EBRD woos pension funds, SWFs
The EBRD is trying to attract co-financing to boost its lending, the bank's president, Sir Suma Chakrabarti, tells Emerging Markets
The European Bank for Reconstruction and Development is trying to involve institutional investors such as pension funds and sovereign wealth funds in co-financing projects in infrastructure in its countries of operation, EBRD President Sir Suma Chakrabarti told Emerging Markets.
The bank is the latest in a series of international financial institutions to try to find ways to counteract a drought of investment in long-term infrastructure projects in emerging markets caused by low interest rates and commercial banks deleveraging.
We are exploring and this is also in the annual meeting schedule to see whether institutional investors would be interested in co-financing with us, Chakrabarti said in an interview. We know that a lot of pension funds, sovereign wealth funds, are out there looking for places where they can get attractive returns.
Banks, the traditional financing partners of the EBRD, have been cutting back lending in Central and Eastern Europe after the financial crisis hit. Besides, the Basel III regulations are likely to make banks less interested in long-term lending because they will be required to hold higher capital and show that they have long-term funding to cover long-term assets.
Pension funds would be a good match for the EBRD because they have long-term liabilities for which in an environment of low interest rates they need some long-term investment that offers a higher yield.
We just started the conversation with various funds around the world. For the moment what were doing is showing them the financial health of the EBRD, who we are, what we do, getting them to understand us, Chakrabarti said. Well see in a few months time whether there is a set of propositions [coming out of the talks].
He did not want to name the pension and sovereign wealth funds the EBRD was talking to but said they were in different countries in North America, Western Europe and the Middle East. Chinese funds are also a possibility.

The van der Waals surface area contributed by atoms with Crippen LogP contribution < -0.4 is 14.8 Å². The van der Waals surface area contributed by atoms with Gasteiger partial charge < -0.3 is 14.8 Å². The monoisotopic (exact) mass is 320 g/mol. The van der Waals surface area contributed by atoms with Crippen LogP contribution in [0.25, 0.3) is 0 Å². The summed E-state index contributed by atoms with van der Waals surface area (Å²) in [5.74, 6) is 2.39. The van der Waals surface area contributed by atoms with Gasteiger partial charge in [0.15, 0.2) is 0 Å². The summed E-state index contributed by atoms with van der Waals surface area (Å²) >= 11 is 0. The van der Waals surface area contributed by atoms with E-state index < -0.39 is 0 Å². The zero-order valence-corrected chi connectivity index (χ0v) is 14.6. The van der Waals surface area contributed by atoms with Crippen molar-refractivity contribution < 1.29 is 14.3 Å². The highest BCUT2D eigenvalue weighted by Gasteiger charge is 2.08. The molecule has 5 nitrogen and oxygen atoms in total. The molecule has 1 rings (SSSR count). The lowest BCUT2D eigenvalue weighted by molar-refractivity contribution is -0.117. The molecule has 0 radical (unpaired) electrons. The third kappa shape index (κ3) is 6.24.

Issuing long-term, joint project bonds for infrastructure, creating infrastructure financing funds or co-financing various projects and sectors are among the possibilities explored.
|More from Emergingmarkets.org|
|Read the latest news stories here|
|Click here to read the latest features|
|Register for free to receive the weekly newsletter|
The EBRD had a very good year last year, when it invested nearly E9 billion in more than 390 projects, Chakrabarti said. However, he added, the environment is getting more and more difficult.
He said that demand for loans was showing signs of weakening in some places, with people becoming more and more conservative.
If you look at the average size of our projects, they are reducing. Were having lots of projects, but the average size has been reducing. This means that those who are borrowing are slightly more conservative about the size of their borrowing, because theyre not sure that the economy is going to pick up, Chakrabarti said.
There is demand for smaller investment in small and medium-size enterprises (SMEs) and the bank is looking towards possibly doing more loans in that area, especially in local currencies, because this is what the SMEs need, he said.
In some countries, the EBRD may issue bonds on the domestic markets in local currencies to finance investment while in others it may work with central banks on currency swap arrangements, he said.
- Read more from Chakrabarti
- Follow us on twitter @emrgingmarkets